A.I.: Artificial Intelligence/YMMV

Everything About Fiction You Never Wanted to Know.
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  • Alternative Character Interpretation: Martin as a Jerkass Woobie, think about it: the kid comes out of the cryogenic coma he was in, only to find out his parents have replaced him with a Robot Kid. Jerkass tendencies may well be justified there
  • Broken Base: Among fans of the film, there is a disagreement whether the time-skip ending improves the film or weakens it.
  • Cargo Ship: Just a little?
  • Ending Fatigue: Some believe that the movie should have ended with David continuously wishing to be a real boy to the carnival Blue Fairy underwater (and still others feel it should have ended with David committing suicide)... but it kept going... and going... AND GOING.
  • Freud Was Right: David's entire journey is ultimately about winning the unconditional love of his mommy.
  • Funny Aneurysm Moment: Scenes of frozen, distant-future New York City include the twin towers of the World Trade Center poking out of the ice. Spielberg made a conscious decision to leave them in, knowing he would take flak for it either way. Cinemas though (including outside America - the UK was affected) did have signs put up making them aware that footage of the towers featured in case of accidental offence.
  • Misblamed: Surprisingly, Kubrick was the mastermind behind the fuzzy Pinocchio subplot, while Spielberg introduced the dark grittiness of stuff like the Flesh Fair.
  • Nightmare Fuel: The sickeningly sadistic flesh-fair.
  • Snicket Warning Label: Stopping with either of the two scenes listed in Ending Fatigue would give you an ending sad enough.
  • Tear Jerker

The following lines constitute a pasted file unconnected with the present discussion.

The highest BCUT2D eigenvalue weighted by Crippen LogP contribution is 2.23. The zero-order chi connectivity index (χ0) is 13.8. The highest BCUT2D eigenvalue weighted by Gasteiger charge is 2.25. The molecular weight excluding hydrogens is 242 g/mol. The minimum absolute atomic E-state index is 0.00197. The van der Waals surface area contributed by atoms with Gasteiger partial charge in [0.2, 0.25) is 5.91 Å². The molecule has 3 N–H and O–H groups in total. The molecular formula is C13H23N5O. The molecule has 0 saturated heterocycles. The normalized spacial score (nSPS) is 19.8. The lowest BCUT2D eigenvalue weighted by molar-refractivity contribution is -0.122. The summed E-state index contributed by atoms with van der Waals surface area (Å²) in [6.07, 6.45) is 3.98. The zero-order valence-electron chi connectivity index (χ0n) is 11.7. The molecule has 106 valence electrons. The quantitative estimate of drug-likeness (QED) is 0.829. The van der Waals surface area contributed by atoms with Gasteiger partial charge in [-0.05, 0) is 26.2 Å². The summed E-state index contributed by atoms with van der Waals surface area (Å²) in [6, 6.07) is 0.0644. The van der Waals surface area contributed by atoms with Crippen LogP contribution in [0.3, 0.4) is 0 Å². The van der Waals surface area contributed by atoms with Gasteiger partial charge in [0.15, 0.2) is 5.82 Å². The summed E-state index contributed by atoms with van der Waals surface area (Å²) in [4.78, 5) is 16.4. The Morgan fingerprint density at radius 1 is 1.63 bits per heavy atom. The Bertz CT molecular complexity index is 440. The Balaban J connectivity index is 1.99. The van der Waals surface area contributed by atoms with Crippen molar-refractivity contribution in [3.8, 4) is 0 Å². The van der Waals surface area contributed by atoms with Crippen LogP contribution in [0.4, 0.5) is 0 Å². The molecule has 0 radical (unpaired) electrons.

• David, abandoned by Monica out in the woods.
    • By the end of David's journey, he sits alone with Teddy, trapped underwater in front of the Fairy statue in hopes of granting a wish that will never be - being turned into a real boy so he could come back to Monica, loved.
    • "I love you David. I do love you. I have always loved you."
    • Professor Hobby's scene with David.

David: I thought I was one of a kind.
Hobby: (holding back tears) My son was one of a kind.

    • The scene when David discovers the other Davids. Think about it for a second. All children are told that they are special and unique. Robot or no robot, David is just a kid and he gets so upset...
  • Uncanny Valley: Turned on its head here, as most of the humanlike robots are played by live actors - but used to very good effect with CGI-enhanced, partially-broken androids, and many scenes where David just doesn't... seem... quite... human. Like the one where he "breaks" after eating human food. This troper recalls hearing that Osment suggested that David should never blink.
    • The main character's actions can be very unnerving sometimes, which gives a subtle indication that in spite of his emotions and fleshy exterior, he is still a machine. The thrown away, out-dated robots that are seen rummaging through a pile of leftover robotic parts in the forest also qualify, but most definitely the "nanny" robot, who happens to be missing 3/4s of her head.
    • Jude Law's face was sprayed with latex, and his hairline was painted to make it look like a seam, thus make him bizarrely too-perfect to look real.
  • Vindicated by History: The film was viewed as good, but not as highly received as Kubrick's previous films, with some of the blame being given to Spielberg's "meddling". However, that response has softened since and the film has been received along with Kubrick's others as a masterpiece, a pattern that been carried with almost all of his filmography.
    • Notably, Roger Ebert initially gave it a score of 3 stars out of 4, and criticized the ending, but now has included it in his "Great Movies" list.
  • The Woobie: Oh, come on. Who didn't want to reach through the screen and give poor little David a hug?